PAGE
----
What is certain is that the Puteaux cubists, who included the poet Guillaume Apollinaire and the artists Jean Metzinger and Marcel Duchamp, encountered the fourth dimension in salons, through reading not just in theosophical magazines, and popular squibs, but also, directly, in the work of mathematicians such as Henri Poincaré and Jouffret. “The fourth dimension was primarily a symbol of liberation for artists,” wrote Henderson.³

For Duchamp, who had read both Jouffret and Poincaré, this method found its apogee in The Bride Stripped Bare by Her Bachelors, Even (The Large Glass) (1915 – 23). As he told Pierre Cabanne in 1967:

‘Since I found that one could make a cast shadow from a three- dimensional thing, any object whatsoever – just as the projecting of the sun on the earth makes two dimensions – I thought that, by simple intellectual analogy, the fourth dimension could project an object of three dimensions, or, to put it another way, any three-dimensional object, which we see dispassionately, is a projection of something four-dimensional, something we’re not familiar with.

It was a bit of sophism, but still it was possible. “The Bride” in the “Large Glass” was based on this, as if it were the projection of a four-dimensional object.’ ⁴

For the succeeding decade, the ideas of higher-dimensional space continued to circulate, reaching modernist writers, such as Gertrude Stein and Mary Butts, and further informing the work of abstract artists throughout Europe: Hilma af Klint, Wassily Kandinsky, Kazimir Malevich, and Piet Mondrian.

What came next was Einstein. Henderson writes: “When the popularisation of Relativity Theory in the 1920s enshrined time as the fourth dimension and Einstein as supreme scientist and philosopher, both Poincaré and a purely geometric fourth dimension were soon largely forgotten by the public and artists alike.”⁵ While high art might have neglected these mind-bending spaces, popular fiction, particularly horror and science fiction pulp magazines, kept the notion alive. Science fiction writers updated and experimented with HG Wells’s “favourite motif” of the 1890s to allow for strange warpings of narrative space-time, which themselves fed into comic books and TV shows such as The Twilight Zone. One such example, Robert Heinlein’s 1941 short story And He Built a Crooked House, describes an architect applying the principles of the fourth dimension to the building of a home. It was not so far removed from reality. The Rochester-based architect Claude Bragdon had worked such principles into his own practice.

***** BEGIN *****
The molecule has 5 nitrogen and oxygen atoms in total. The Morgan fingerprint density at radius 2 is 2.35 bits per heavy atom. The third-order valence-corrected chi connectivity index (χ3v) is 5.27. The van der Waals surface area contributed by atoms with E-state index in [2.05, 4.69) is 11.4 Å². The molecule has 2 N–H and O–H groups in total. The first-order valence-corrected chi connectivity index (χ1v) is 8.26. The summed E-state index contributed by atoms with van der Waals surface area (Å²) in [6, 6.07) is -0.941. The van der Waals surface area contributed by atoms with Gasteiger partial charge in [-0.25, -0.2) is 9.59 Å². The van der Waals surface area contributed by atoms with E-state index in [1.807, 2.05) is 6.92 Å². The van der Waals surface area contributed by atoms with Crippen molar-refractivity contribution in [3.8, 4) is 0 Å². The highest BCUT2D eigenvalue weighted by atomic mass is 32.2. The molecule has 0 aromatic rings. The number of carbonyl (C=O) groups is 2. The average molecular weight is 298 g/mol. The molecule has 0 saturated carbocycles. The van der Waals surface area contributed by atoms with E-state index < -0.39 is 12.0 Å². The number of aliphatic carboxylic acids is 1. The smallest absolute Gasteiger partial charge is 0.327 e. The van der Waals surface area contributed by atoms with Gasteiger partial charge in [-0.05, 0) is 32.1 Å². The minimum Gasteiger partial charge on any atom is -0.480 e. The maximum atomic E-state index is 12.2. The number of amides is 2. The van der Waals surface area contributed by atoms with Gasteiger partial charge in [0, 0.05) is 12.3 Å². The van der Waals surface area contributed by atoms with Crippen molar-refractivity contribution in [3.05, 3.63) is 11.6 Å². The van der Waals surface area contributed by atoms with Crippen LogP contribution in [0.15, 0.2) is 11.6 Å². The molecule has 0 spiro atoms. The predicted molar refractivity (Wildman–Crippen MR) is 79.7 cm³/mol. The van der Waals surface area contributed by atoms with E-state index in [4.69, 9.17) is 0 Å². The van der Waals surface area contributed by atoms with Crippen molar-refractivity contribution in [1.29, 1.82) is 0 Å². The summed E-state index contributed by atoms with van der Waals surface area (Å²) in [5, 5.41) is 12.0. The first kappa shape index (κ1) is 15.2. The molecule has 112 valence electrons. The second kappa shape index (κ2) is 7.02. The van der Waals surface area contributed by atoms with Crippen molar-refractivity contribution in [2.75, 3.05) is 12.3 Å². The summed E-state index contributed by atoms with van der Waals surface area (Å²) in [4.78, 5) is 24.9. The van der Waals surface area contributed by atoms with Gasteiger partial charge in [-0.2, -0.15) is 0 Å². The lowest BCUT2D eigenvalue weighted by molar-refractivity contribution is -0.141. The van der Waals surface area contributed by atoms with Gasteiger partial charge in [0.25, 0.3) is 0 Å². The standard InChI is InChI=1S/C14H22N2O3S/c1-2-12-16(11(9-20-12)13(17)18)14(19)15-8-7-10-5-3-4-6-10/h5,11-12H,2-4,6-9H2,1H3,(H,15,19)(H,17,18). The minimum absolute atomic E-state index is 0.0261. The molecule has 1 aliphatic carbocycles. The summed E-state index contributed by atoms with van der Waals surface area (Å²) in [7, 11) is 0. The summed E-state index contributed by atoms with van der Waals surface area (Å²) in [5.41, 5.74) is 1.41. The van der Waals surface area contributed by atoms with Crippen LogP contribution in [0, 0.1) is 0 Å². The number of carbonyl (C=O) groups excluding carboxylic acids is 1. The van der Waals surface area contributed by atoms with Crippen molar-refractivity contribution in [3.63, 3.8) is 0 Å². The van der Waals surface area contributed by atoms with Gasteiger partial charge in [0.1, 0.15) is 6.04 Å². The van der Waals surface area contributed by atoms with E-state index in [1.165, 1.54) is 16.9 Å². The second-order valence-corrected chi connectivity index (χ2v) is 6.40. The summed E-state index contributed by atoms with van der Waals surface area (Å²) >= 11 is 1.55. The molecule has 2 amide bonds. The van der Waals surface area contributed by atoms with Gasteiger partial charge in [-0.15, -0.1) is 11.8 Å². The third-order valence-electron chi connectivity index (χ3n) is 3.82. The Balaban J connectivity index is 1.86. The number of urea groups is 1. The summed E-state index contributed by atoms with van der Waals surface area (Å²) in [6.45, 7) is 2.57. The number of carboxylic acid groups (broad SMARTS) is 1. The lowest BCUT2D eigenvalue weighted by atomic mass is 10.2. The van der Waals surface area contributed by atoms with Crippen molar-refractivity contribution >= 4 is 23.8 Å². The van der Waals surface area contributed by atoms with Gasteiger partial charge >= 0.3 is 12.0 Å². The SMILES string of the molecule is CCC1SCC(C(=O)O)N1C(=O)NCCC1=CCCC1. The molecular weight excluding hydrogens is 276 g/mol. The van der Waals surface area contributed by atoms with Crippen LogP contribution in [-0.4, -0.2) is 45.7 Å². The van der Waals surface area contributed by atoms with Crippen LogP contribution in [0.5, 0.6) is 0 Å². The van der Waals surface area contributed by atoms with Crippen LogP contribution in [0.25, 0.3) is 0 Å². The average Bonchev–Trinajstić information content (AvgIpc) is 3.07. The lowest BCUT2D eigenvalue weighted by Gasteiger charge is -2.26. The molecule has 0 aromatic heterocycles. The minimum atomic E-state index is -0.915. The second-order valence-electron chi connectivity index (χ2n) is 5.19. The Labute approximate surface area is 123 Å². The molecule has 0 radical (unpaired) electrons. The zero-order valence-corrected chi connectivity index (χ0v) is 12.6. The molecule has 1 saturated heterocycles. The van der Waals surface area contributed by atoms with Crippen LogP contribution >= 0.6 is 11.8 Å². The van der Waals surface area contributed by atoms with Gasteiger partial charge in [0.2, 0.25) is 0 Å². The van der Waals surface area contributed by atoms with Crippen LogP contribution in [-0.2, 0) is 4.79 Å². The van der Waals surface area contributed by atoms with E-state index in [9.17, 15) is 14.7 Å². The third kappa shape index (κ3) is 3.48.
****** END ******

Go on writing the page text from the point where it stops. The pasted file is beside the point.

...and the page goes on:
This giddying cultural-historical account roars into the 20th century, towards Salvador Dalí, HP Lovecraft, the New Age, and imaginary spaceships powered by hyper-drives. But, all the while, another quieter tradition has existed alongside. Something more tactile, more domestic, but no less curious for that.

A young British mathematics teacher and writer called Charles Howard Hinton was also interested in ideas of the fourth dimension, publishing his first essay on the topic in 1880. For Hinton, direct contact with such a space would enable a form of mind expansion that would be accompanied by a blossoming of altruism: in higher dimensions, we are all one. Taking his lead from the writings of Goethe, and specifically the idea of a “delicate empiricism” – developed by Gemma in her book Drawing as a Way of Knowing in Art and Science (2017) as “the effort to come to know natural form through prolonged empathetic observation, grounded in direct experience” – Hinton sought direct contact with objects in space as a way of accessing the speculated fourth dimension.⁶ He wrote:

‘There are two distinct ways of studying space – our familiar space at present in use. One is that of the analyst, who treats space relations by his algebra, and discovers marvellous relations. The other is that of the observer or mechanician, who studies the shapes of things in space directly. A practical designer of machines would not find the knowledge of geometrical analysis of immediate help to him; and an artist or draughtsman still less so. Now, my inquiry was whether it was possible to get the same power of conception of four-dimensional space as the designer and draughtsman have of three-dimensional space. It is possible.’ ⁷

To achieve this power of conception, Hinton developed a system of colour-coded cubes which, if reflected upon correctly, would train the imagination. He described his system in a series of books and essays. It did not catch on.

Hinton’s sister-in-law, however, was an able student of his system. Alicia Boole Stott had grown up with her mother Mary’s instruction in mathematics at a time when women were excluded from formal mathematical education. Learning curve-stitching as a child – the same practice that feeds into Barbara Hepworth’s stringed sculptures – she was already an able geometer, a constructor of parabolas, before mastering Charles’s cubes.⁸ By careful practice, moving the cubes through sequences devised by Hinton, Alicia learnt the modes of constructing four-dimensional solids.